By Rebecca Meadows
While most of us are keenly aware of how ‘Big Tech’ has entered so many sectors of our daily lives, we should also be paying attention to the legal troubles that these companies are bumping into again and again. Particularly in the area of antitrust enforcement, there have been many allegations against companies such as Amazon, Facebook, Google, and Apple that have recently found them testifying before Congress or being subject to enforcement actions by the Federal Trade Commission or Department of Justice. Part of the problem here is that, as these companies continue to expand into new markets, some say that they present novel questions that require novel solutions – which our current legal framework is not capable of addressing in a satisfactory manner. Of course, on the other hand, it can be argued that these tech giants are no different than the ‘giants’ our laws were built to handle in the 19th and 20th centuries, such as the Standard Oil Company which prompted the Clayton Act.
For Amazon, their status as not only a retailer, but also “a marketing platform, a delivery and logistics network, a payment service, a credit lender, an auction house, a major book publisher, a producer of television and films, a fashion designer, a hardware manufacturer, and a leading provider of cloud server space and computing power” certainly opens the door for fascinating antitrust questions. Although these questions of the rapidly expanding breadth of all big tech companies are hot topics in the public eye, it also cannot be ignored when big companies act anticompetitively in the markets that they originated in.
Amazon began doing business in 1995 as an online book seller, with goals of becoming the largest bookstore in the world. It stuck to strictly selling books for the first three years of business, before beginning to branch out into online sales of other consumer goods.
On March 25, 2021, the Illinois and online bookstore Bookends & Beginnings LLC filed a class action complaint alleging that Amazon and the five largest book publishers restrain competition in the sale of print books through highly restrictive clauses in their distribution agreements. The complaint includes as members of the class all retail and online booksellers who purchased books at wholesale directly from these five publishers on or after March 25, 2017.
Amazon accounts for over 50% of all books purchased at retail in the U.S., and over 90% of all books sold online. The five largest publishing companies in the U.S. – Hachette, HarperCollins, Macmillan, Penguin, and Simon & Schuster – collectively make up 80% of books sold in the U.S. Amazon and these publishers use ‘most favored nation’ clauses in their distribution agreements, which entitle the buyer to the lowest price or best deal that the supplier offers to any other buyer – effectively ensuring that booksellers cannot differentiate from, or compete with, each other on the basis of price or product availability. In other words, retail bookstores will not be able to sell books from 80% of the country’s publishers at a better price than what can be found on Amazon – anything that those publishers sell in a retail bookstore can also be found on Amazon for the same price. Because Amazon has such a strong market share already, these contract provisions restrict the ability of Plaintiff, or any other booksellers, from competing with Amazon for business by offering better prices or a better product selection. In effect, these contractual provisions between the country’s largest publishers and Amazon allow the price-fixing for wholesale books, create a barrier to market entry for any new competitors, and hinder the expansion of existing book retail competitors of Amazon. Due to the artificial lack of competition, the wholesale prices of books are being driven above a price that would be determined by supply and demand. The complaint alleges that this price-fixing is in violation of Section 2 of the Sherman Act, which forbids monopolies from acting anticompetitively.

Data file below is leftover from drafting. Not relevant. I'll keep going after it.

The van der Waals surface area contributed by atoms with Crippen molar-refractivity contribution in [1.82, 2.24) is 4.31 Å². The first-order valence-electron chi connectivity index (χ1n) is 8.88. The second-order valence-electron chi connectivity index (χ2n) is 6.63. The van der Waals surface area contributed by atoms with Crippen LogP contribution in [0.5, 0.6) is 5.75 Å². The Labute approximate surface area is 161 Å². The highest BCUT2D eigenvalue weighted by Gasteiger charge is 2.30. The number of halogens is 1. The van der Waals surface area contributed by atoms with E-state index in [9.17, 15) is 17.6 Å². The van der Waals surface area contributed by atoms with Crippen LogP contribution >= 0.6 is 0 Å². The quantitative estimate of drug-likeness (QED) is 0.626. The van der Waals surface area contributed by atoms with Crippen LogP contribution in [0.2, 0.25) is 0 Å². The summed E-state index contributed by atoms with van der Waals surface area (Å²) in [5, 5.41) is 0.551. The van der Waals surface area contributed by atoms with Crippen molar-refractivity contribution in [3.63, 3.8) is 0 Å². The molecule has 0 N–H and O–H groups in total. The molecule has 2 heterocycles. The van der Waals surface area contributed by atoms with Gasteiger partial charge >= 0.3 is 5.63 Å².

This complaint raises new questions about the behavior of today’s largest companies. This case does not necessarily involve the size of Amazon as an enormous, integrated, ‘big tech’ company – on the surface it seems to implicate Amazon solely as a large bookstore, all that it once aspired to be. However, it seems nearly impossible to actually view Amazon’s bookselling capacity in isolation, now that we know just how far its influence truly spans.
 See generally Bill Baer, The Tech Antitrust Hearings Are Over: What’s Next for Enforcement?, Brookings (Aug. 11, 2020), https://brookings.edu/blog/techtank/2020/08/11/the-tech-antitrust-hearings-are-over-whats-next-for-enforcement.
 See Steven Pearlstein, Beating Up on Big Tech is Fun and Easy. Restraining it Will Require Rewriting the Law, The Washington Post (July 30, 2020), https://www.washingtonpost.com/business/2020/07/30/antitrust-amazon-apple-facebook-google.
 See generally Aishani Aatresh, What the “Big Tech” Trustbusting Conversation Misses, Harv. Pol. Rev. (Oct. 28, 2020), https://harvardpolitics.com/big-tech-trustbusting; see also Lina M. Khan, Amazon’s Antitrust Paradox, 126 Yale L.J. 710, 723 (2017).
 Lina M. Khan, Amazon’s Antitrust Paradox, 126 Yale L.J. 710, 713 (2017).
 See Amazon Opens for Business, History, https://www.history.com/this-day-in-history/amazon-opens-for-business.
 See id.
 See Katherin Khashimova Long, Amazon Faces New Lawsuit Alleging it Fixed Book Prices, The Seattle Times (Mar. 24, 2021), https://www.seattletimes.com/business/amazon/amazon-faces-new-lawsuit-alleging-it-fixed-book-prices.
 See id.
 See Complaint at 2, Bookends & Beginnings LLC v. Amazon.com, Inc., No. 1:21-cv-02584 (S.D.N.Y. 2021).
 See id. at 1.
 See id. at 2–3.
 See id. at 5.
 See id. at 7.
 See id. at 6.
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